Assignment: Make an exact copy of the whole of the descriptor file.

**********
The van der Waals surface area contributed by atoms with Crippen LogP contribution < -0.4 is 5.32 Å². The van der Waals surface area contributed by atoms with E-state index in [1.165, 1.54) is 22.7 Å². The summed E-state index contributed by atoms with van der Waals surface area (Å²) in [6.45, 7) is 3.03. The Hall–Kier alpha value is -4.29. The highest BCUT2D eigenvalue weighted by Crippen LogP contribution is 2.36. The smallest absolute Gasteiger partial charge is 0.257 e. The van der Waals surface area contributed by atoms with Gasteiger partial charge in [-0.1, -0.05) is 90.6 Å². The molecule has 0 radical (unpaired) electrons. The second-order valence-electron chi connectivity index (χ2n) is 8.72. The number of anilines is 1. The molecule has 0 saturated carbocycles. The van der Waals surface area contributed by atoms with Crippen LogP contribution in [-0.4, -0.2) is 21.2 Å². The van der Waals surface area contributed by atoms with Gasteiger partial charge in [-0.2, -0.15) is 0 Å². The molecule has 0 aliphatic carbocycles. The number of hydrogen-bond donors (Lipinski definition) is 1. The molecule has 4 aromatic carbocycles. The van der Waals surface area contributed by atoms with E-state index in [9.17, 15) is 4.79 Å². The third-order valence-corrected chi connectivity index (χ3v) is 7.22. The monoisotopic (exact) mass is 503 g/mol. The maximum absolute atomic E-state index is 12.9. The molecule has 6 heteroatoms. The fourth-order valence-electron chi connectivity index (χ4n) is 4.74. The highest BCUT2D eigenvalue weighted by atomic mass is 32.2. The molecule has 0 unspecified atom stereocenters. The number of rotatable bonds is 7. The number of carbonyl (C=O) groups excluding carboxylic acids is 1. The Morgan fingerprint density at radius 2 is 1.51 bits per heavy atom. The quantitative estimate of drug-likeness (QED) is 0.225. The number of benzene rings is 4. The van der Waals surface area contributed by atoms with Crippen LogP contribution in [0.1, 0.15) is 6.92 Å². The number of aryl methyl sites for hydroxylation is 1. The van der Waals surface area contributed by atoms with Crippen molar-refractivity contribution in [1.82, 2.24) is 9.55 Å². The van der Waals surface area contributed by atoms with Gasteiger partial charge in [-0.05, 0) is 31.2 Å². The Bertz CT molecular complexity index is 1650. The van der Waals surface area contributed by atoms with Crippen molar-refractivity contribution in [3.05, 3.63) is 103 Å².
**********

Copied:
The van der Waals surface area contributed by atoms with Crippen LogP contribution < -0.4 is 5.32 Å². The van der Waals surface area contributed by atoms with E-state index in [1.165, 1.54) is 22.7 Å². The summed E-state index contributed by atoms with van der Waals surface area (Å²) in [6.45, 7) is 3.03. The Hall–Kier alpha value is -4.29. The highest BCUT2D eigenvalue weighted by Crippen LogP contribution is 2.36. The smallest absolute Gasteiger partial charge is 0.257 e. The van der Waals surface area contributed by atoms with Gasteiger partial charge in [-0.1, -0.05) is 90.6 Å². The molecule has 0 radical (unpaired) electrons. The second-order valence-electron chi connectivity index (χ2n) is 8.72. The number of anilines is 1. The molecule has 0 saturated carbocycles. The van der Waals surface area contributed by atoms with Crippen LogP contribution in [-0.4, -0.2) is 21.2 Å². The van der Waals surface area contributed by atoms with Gasteiger partial charge in [-0.2, -0.15) is 0 Å². The molecule has 0 aliphatic carbocycles. The number of hydrogen-bond donors (Lipinski definition) is 1. The molecule has 4 aromatic carbocycles. The van der Waals surface area contributed by atoms with E-state index in [9.17, 15) is 4.79 Å². The third-order valence-corrected chi connectivity index (χ3v) is 7.22. The monoisotopic (exact) mass is 503 g/mol. The maximum absolute atomic E-state index is 12.9. The molecule has 6 heteroatoms. The fourth-order valence-electron chi connectivity index (χ4n) is 4.74. The highest BCUT2D eigenvalue weighted by atomic mass is 32.2. The molecule has 0 unspecified atom stereocenters. The number of rotatable bonds is 7. The number of carbonyl (C=O) groups excluding carboxylic acids is 1. The Morgan fingerprint density at radius 2 is 1.51 bits per heavy atom. The quantitative estimate of drug-likeness (QED) is 0.225. The number of benzene rings is 4. The van der Waals surface area contributed by atoms with Crippen LogP contribution in [0.1, 0.15) is 6.92 Å². The number of aryl methyl sites for hydroxylation is 1. The van der Waals surface area contributed by atoms with Crippen molar-refractivity contribution in [1.82, 2.24) is 9.55 Å². The van der Waals surface area contributed by atoms with Gasteiger partial charge in [-0.05, 0) is 31.2 Å². The Bertz CT molecular complexity index is 1650. The van der Waals surface area contributed by atoms with Crippen molar-refractivity contribution in [3.05, 3.63) is 103 Å².